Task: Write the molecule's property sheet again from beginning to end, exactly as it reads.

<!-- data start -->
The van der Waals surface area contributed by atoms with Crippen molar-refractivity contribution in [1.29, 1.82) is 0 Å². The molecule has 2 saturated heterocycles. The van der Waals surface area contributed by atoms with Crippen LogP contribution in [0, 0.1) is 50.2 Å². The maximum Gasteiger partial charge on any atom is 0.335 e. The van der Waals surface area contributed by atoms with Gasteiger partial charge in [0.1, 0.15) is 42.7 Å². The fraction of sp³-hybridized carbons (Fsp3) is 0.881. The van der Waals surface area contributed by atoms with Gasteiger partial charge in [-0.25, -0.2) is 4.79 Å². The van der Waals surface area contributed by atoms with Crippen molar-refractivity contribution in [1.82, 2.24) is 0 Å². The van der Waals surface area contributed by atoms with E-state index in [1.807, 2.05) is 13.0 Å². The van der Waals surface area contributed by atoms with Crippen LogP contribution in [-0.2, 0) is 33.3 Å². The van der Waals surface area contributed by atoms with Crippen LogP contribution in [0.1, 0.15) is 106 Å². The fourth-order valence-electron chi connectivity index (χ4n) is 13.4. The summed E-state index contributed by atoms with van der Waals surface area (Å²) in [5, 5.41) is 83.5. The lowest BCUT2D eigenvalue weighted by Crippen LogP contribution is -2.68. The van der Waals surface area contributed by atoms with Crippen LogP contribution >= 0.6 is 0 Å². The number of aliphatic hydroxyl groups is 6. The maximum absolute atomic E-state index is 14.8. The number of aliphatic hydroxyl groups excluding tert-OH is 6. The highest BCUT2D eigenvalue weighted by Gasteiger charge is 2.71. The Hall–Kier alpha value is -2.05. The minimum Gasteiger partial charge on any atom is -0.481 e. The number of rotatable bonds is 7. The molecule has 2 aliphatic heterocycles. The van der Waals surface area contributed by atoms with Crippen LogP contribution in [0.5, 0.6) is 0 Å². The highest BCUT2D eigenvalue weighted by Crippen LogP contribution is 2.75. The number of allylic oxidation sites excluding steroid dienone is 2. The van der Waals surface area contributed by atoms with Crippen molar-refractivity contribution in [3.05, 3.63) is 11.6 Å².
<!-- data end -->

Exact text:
The van der Waals surface area contributed by atoms with Crippen molar-refractivity contribution in [1.29, 1.82) is 0 Å². The molecule has 2 saturated heterocycles. The van der Waals surface area contributed by atoms with Crippen LogP contribution in [0, 0.1) is 50.2 Å². The maximum Gasteiger partial charge on any atom is 0.335 e. The van der Waals surface area contributed by atoms with Gasteiger partial charge in [0.1, 0.15) is 42.7 Å². The fraction of sp³-hybridized carbons (Fsp3) is 0.881. The van der Waals surface area contributed by atoms with Gasteiger partial charge in [-0.25, -0.2) is 4.79 Å². The van der Waals surface area contributed by atoms with Crippen molar-refractivity contribution in [1.82, 2.24) is 0 Å². The van der Waals surface area contributed by atoms with E-state index in [1.807, 2.05) is 13.0 Å². The van der Waals surface area contributed by atoms with Crippen LogP contribution in [-0.2, 0) is 33.3 Å². The van der Waals surface area contributed by atoms with Crippen LogP contribution in [0.1, 0.15) is 106 Å². The fourth-order valence-electron chi connectivity index (χ4n) is 13.4. The summed E-state index contributed by atoms with van der Waals surface area (Å²) in [5, 5.41) is 83.5. The lowest BCUT2D eigenvalue weighted by Crippen LogP contribution is -2.68. The van der Waals surface area contributed by atoms with Crippen LogP contribution >= 0.6 is 0 Å². The number of aliphatic hydroxyl groups is 6. The maximum absolute atomic E-state index is 14.8. The number of aliphatic hydroxyl groups excluding tert-OH is 6. The highest BCUT2D eigenvalue weighted by Gasteiger charge is 2.71. The Hall–Kier alpha value is -2.05. The minimum Gasteiger partial charge on any atom is -0.481 e. The number of rotatable bonds is 7. The molecule has 2 aliphatic heterocycles. The van der Waals surface area contributed by atoms with Crippen LogP contribution in [0.5, 0.6) is 0 Å². The highest BCUT2D eigenvalue weighted by Crippen LogP contribution is 2.75. The number of allylic oxidation sites excluding steroid dienone is 2. The van der Waals surface area contributed by atoms with Crippen molar-refractivity contribution in [3.05, 3.63) is 11.6 Å².